We attended a production of Swan Lake by the English Youth Ballet (EYB) at The Theatre Royal, Norwich on March 7th 2014.
This contemporary adaption of the Tchaikovsky classic showed skill, sensitivity and flexibility in responding to the needs of the company and the unique way it operates- recruiting its young cast from local ballet and dance schools in every region it performs in. Giving young dancers aged between 8-18 the chance to work alongside top choreographers, costume and set designers in classic theatrical settings is an unrivalled way of encouraging participation in and support of dance and the audience was captivated, at times on the edge of their seats by the spectacle unfolding on the stage and challenged to rethink their previously held familiarity with the story line.
This Odette and her Prince did not ascend to heaven on a white swan; instead Odile and Odette become locked into a rivalry fuelled by Odile’s need to gain patronage and finance for the theatre run by her Father; the reworked evil magician Von Rothbart, through marriage to the Prince. The veracity of this reworked storyline is underpinned by the clever referencing of the historical connections between the Mariinsky dancers, the Russian Tsar and his Royal Court giving us exquisitely romantic Degas-esque designs for the rehearsal scenes and a strong sense of Old Russia in its overall set design. This helped bridge the gap between our desire for ‘traditional’ Swan Lake and a need for fresh interpretations. The parallels between historical and present day cuts to the Arts and the old school solution of trying to marry wealth and power to maintain economic and cultural status was not lost on us.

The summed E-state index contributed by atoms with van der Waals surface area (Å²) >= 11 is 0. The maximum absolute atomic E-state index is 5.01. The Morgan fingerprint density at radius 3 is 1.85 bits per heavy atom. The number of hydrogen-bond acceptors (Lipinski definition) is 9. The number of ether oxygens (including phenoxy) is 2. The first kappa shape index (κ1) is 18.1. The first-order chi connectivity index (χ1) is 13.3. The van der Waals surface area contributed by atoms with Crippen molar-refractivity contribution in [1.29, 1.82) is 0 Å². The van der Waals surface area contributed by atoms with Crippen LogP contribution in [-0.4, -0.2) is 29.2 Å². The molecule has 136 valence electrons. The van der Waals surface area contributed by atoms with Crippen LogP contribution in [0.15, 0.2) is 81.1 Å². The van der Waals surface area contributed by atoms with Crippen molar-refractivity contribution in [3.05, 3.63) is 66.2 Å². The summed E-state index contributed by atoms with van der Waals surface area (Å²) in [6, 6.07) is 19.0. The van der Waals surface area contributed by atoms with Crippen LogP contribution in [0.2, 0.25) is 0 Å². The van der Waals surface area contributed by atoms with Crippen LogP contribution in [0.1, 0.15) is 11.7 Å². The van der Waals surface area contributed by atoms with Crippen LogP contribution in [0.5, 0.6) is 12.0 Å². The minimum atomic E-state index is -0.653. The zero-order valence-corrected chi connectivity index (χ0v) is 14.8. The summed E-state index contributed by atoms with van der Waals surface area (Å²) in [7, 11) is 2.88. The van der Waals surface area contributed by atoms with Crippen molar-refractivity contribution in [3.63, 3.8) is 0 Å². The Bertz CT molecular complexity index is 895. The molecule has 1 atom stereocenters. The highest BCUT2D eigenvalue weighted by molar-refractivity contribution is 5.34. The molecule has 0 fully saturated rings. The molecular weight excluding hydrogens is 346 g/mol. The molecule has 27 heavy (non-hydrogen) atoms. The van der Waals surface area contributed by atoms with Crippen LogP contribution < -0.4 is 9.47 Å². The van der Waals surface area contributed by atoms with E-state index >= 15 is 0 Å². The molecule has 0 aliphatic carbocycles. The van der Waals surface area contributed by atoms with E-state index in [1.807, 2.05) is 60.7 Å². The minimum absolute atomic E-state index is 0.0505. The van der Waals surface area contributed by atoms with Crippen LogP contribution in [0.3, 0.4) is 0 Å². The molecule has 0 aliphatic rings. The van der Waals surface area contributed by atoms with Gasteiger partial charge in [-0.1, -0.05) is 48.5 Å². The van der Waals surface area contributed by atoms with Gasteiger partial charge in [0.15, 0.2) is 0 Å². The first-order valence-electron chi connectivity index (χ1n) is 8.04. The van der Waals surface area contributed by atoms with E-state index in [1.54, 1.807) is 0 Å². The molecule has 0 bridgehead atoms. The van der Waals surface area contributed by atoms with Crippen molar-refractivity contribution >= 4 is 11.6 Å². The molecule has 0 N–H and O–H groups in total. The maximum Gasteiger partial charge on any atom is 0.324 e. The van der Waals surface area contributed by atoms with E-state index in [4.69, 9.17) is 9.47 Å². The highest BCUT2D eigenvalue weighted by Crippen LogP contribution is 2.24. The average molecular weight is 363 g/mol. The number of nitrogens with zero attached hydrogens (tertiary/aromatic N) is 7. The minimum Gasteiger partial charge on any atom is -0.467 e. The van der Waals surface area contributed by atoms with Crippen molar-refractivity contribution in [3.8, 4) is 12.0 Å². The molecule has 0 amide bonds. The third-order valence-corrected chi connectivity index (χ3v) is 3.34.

Being sat in the Upper Circle afforded us a birds eye view of a choreography that to us at times appeared Busby Berkeley-esque in its kaleidescopic and refractive shapes; layers of Swans dancing fluidly as they performed the classic set pieces. So intense was this that when Von Rothbart meets his end in the swirling, angry and scornful flock of Swans, we forgot we were watching Tulle clad dancers and saw only hissing, feathery anger as he was subsumed beneath their outstretched necks and beating wings.
There was wit and humour too amid the dramatic and intensely moving Pas De Deux between the Prince and Odile/Odette and the leaping and scissoring extraordinarily long legs of the Prince. The Russian stagehands were utterly charming, the stage barely containing their personalities. The ‘head’ Chargehand stole his part of the show; his dancing was both elegantly languid and sharply precise – not as contradictory as it sounds. Did we get the impression of a group of stage hands that would rather fritter (and flutter) away their working days with pretty young ballerina’s in the wings? Yes we did actually- great acting from dancers of such a young age.
We cannot praise the achievements of the EYB enough (this is the seoond production of theirs we have attended) and appreciate Norwich Theatre Royal as a regional venue with a strong commitment to supporting Dance as well as other art forms. The theatre could not have been more welcoming, professional and efficient in its operations and it was a joy to see so many youngsters attending ballet.
Thanks to Mr John Bultitude for such a warm welcome.
The Theatre Royal did not solicit this review and all opinions are our own.